The cover of a second Ahab edition book by Canadian author David Vann (Caribou Island) stretched our decision making process to the limit. Most of the covers for Ahab go through a series of visual explorations that more often than not fall by the wayside but this cover in particular produced a wider than normal series of discarded designs.
The beginning seemed straightforward. I began by setting up a photoshoot on a day out in the countryside. With the idea of an autumn island in Canada I collected a bundle of small tree branches which I formed into the shape of individual letters. The results seemed promising. The atmoshere they created seemed appropriate.
But a range of efforts to make the branch lettering work on the cover failed. It seemed to be a classic problem of an idea or composition that was complete without all the necessary ingredients being present. So when I attempted to add the missing elements (first part of the title and authors name) the design became too unbalanced. So we started exploring other ideas like these below using painterly textures and mechanical type.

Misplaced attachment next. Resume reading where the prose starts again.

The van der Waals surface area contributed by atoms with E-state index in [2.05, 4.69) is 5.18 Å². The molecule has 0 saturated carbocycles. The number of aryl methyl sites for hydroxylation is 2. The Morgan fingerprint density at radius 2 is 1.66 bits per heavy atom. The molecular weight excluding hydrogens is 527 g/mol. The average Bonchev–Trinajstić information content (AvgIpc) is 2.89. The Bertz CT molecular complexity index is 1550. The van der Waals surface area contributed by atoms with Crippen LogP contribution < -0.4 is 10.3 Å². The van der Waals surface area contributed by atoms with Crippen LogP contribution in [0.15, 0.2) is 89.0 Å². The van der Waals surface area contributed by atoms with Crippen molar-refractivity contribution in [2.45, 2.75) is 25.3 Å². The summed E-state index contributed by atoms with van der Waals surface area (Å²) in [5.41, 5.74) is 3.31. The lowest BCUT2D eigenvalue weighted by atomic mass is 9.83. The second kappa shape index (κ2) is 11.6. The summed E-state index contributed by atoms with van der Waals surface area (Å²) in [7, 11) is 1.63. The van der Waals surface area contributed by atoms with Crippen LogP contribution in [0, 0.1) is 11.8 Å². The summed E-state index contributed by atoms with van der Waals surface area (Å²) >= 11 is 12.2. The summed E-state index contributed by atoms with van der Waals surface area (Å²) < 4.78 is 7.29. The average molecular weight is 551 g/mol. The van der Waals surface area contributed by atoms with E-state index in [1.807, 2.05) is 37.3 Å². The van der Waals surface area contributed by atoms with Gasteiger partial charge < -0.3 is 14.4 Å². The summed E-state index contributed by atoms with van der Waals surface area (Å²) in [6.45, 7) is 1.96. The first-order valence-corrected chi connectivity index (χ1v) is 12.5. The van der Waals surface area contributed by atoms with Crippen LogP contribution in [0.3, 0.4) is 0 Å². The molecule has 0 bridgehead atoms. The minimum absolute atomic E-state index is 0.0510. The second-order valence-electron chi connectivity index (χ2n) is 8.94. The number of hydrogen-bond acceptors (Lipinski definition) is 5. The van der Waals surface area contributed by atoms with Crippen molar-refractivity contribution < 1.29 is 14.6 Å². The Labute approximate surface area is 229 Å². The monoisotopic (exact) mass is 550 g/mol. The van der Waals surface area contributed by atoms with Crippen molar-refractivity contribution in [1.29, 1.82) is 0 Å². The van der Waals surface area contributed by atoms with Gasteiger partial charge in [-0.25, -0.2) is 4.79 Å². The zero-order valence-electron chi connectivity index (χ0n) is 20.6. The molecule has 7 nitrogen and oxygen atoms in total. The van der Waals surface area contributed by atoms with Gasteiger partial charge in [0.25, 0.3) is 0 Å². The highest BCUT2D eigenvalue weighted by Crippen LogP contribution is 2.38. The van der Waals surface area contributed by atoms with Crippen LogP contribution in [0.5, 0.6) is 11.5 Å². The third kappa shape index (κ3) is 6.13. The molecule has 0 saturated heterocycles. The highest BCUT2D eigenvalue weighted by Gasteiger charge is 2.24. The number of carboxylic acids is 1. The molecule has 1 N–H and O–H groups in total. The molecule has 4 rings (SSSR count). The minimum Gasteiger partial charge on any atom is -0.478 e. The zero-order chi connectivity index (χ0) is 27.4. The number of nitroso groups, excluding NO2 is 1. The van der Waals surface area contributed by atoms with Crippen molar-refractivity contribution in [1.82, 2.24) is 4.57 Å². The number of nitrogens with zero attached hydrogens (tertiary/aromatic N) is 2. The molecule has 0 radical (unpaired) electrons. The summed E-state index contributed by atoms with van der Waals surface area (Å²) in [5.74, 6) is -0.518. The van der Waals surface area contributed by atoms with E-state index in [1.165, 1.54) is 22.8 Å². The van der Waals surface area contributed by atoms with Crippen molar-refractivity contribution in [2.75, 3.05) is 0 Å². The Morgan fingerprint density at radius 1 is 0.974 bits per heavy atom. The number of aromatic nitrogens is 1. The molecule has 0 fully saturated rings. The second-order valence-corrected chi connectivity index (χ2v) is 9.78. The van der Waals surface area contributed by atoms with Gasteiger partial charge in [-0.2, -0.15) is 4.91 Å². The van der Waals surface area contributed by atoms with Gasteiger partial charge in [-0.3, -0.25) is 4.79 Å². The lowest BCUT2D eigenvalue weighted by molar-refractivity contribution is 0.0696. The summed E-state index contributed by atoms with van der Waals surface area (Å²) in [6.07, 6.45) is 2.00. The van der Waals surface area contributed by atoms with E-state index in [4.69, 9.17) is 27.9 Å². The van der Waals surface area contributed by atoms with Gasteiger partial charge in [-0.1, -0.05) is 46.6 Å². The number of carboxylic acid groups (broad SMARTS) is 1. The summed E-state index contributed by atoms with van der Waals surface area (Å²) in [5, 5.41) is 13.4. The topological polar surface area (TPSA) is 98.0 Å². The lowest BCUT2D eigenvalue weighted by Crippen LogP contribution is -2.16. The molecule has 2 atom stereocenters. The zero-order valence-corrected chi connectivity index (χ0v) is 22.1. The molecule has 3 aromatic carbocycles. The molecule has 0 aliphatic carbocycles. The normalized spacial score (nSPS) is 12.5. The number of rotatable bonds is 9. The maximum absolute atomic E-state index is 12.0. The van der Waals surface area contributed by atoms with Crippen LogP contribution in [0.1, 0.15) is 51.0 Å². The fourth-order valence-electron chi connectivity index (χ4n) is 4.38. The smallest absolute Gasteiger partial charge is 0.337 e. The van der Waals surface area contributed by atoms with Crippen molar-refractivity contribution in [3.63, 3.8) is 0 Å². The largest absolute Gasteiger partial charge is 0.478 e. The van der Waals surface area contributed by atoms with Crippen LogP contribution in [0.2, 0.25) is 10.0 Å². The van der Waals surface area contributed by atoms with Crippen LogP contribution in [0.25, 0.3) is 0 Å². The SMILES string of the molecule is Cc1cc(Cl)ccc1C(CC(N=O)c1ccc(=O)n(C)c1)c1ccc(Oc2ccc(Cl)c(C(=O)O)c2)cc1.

But because none of the previous Ahab cover used mechanical type (deliberately so) this idea was also put to one side. Time was a decisive factor in making a final choice – we just ran out of it. The final design idea started with a quickly drawn sketch of the title forming an island surounded by stylised lines of coastal waves of the sort sometimes seen on old maps.
The (innappropriate) 'cactus-like' lettering was replaced by a more caligraphic lettering style (too 'pirate-like') and eventually by a harsher, more angular rendering, better suited we thought to the rather bleak storyline (murder, dispair and suicide!).